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Max Johny Sano: Empowering Youth to Redefine Climate Action

Max Johny Sano: Empowering Youth to Redefine Climate Action


Ladderworks is a publishing platform of diverse picture books and online curriculum with the mission to empower over a million kids to become social entrepreneurs. Our current series features interviews by our interplanetary journalist Spiffy with inspiring Social Entrepreneurs and Entrepreneurship Ecosystem Builders, who are advancing the UN SDGs.

Hey, pals! It's Spiffy, your trusty interplanetary journalist back again on Planet Earth with an eye on entrepreneurs making the world a better place! I have another great interview for you this week. Today, I’m excited to cruise around with Max Johny Sano, the founder and editor-in-chief of The Greenzine. Are you ready to be inspired?

Spiffy: Thanks for joining me, Max! Tell me, what challenge are you addressing?

Max: My pleasure, Spiffy! The Greenzine is a youth-led platform organized by students and environmentalists under 30 years old that amplifies our work around redefining what climate action means. Our work includes written stories and articles, panels, interviews, social media, artwork, entrepreneurship, gardening, and advocacy. We encourage people of all ages and backgrounds to explore our site so that they can think more critically about environmental, social, political, and economic issues.

Spiffy: Amazing! What motivated you to tackle this challenge?

Max: I created The Greenzine in the middle of the pandemic in order to provide an outlet for students at my college’s environmental club, Environmental Action Alliance. It began as an email newsletter that incorporated original research from faculty/students, top environmental stories in the news, and occasional poetry/photography inspired by nature. After several months where more and more young people heard about, and wanted to get involved with, the project, I decided to expand into a website.

Spiffy: How are you and your team working towards a more equitable world?

Max: At The Greenzine, we do not only care about being critical thinkers about climate action, but also which voices are amplified. We make sure to amplify voices from the Global South and subjects that emphasize environmental justice, as well as encouraging stories around structural issues rather than individual choices. For example, in our last issue we focused on using comic books to think about climate justice and rethinking how we approach thinking about the environment.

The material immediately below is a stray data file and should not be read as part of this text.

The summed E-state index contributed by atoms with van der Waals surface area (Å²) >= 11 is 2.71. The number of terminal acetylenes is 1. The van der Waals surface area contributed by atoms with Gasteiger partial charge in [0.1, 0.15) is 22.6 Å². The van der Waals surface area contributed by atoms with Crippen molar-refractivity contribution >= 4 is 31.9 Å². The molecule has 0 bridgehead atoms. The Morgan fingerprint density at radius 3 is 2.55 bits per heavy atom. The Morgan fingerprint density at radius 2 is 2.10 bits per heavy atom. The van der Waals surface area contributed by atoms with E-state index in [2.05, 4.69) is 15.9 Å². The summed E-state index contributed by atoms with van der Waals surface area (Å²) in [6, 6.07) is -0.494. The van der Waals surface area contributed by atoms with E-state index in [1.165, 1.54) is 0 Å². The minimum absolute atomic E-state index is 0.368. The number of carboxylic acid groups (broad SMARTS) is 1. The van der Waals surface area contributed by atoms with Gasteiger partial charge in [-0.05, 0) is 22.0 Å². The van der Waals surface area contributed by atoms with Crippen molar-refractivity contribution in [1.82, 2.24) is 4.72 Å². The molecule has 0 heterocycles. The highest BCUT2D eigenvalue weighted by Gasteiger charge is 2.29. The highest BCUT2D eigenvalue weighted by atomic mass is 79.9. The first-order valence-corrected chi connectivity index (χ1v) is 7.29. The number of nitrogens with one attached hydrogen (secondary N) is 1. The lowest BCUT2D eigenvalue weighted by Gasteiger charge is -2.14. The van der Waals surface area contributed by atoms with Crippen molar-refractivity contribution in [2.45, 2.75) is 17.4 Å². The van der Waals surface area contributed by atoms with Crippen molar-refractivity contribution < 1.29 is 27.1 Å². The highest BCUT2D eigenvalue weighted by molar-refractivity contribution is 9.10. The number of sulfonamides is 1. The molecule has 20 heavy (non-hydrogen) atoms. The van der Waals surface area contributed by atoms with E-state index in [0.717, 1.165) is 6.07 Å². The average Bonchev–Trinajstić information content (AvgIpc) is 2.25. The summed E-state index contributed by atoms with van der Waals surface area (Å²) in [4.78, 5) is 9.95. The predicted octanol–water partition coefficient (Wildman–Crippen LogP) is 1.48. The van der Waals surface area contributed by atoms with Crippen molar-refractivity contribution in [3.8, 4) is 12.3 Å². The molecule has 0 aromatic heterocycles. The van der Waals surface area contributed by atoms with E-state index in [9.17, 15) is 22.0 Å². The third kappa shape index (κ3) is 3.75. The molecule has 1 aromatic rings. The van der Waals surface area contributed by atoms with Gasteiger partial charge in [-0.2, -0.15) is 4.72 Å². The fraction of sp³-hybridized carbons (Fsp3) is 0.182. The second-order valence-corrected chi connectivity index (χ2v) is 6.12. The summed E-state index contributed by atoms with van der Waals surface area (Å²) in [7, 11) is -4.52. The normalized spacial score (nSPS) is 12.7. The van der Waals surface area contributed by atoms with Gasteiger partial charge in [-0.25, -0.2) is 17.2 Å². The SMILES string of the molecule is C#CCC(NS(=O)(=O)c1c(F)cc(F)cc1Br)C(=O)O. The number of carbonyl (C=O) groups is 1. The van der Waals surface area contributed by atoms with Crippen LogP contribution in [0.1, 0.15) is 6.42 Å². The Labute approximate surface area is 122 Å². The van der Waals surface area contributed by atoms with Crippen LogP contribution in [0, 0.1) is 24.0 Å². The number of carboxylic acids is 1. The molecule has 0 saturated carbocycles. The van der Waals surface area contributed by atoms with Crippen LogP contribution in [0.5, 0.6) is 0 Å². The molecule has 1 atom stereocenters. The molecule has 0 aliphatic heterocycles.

Spiffy: Tell me about a recent initiative by The Greenzine. What impact does that make?

Max: Recently, we established a new Partners page so that we can expand our community of changemakers and environmental advocates beyond just the United States to also include Ghana, Canada, and the United Kingdom. We also recently had the chance to interview four youth advocates from Iraq, Canada, Papua New Guinea, and Malaysia for their commitment to the 2030 SDGs as UNITE 2030 youth delegates. We are emphasizing amplifying stories that would normally be overlooked in American media.

Spiffy: Congratulations on your expansion! Please also share an experience when you faced failure and didn't give up. What did you learn from that experience?

Max: I have struggled to keep people on the team engaged with this project since everyone does it on a voluntary basis alongside working or studying full-time. This prospect of failure motivates me to continue doing this work, regardless of if I get paid for it, because I know that there are dozens of young people that have already been impacted by this project. So, I want to continue to offer opportunities for new and returning members of our movement.

Spiffy: Thank you for sharing that. What is something you've unexpectedly learned from someone recently?

Max: I learned about the importance of putting yourself out there even when you hold self-doubt about it. I have felt this way after moving back home from college and sharing this project with family friends that did not know anything about it. Even though I was expecting some people to not take it seriously, everyone that listened was excited and proud of me for pursuing something I cared about. Not only that, but they also congratulated me for making space for others to share their stories.

Spiffy: Is there anything else you would love to tell our audience?

Max: Never stop following your passions! If you aren’t energized and excited to spend time on whatever it is you are studying or thinking about for the future, then you should reconsider whether or not it is a right fit for you. Writing, storytelling, and facilitating conversations with people is what energizes me, but that might not be the right fit for you. Climate action comes in all forms, and it needs a diverse array of approaches and people to be effective.

Spiffy: Thanks again for speaking with me today, Max—it’s been an honor!

Max Sano is an environmentalist and award-winning writer from New York City. He has received multiple micro-grants to run the grassroots news collective, The Greenzine. He has experience in researching environmental policy, sustainable and ethical food systems, climate change, and immigration, among other areas. (Nominated by the Ladderworks team. First published on the Ladderworks website on August 4, 2022.)

© 2022 Ladderworks LLC. Edited by George Romar. Spiffy’s illustration by Shreyas Navare. For the Ladderworks digital curriculum to help K-3 kids advance the UN SDGs, visit Spiffy's Corner here.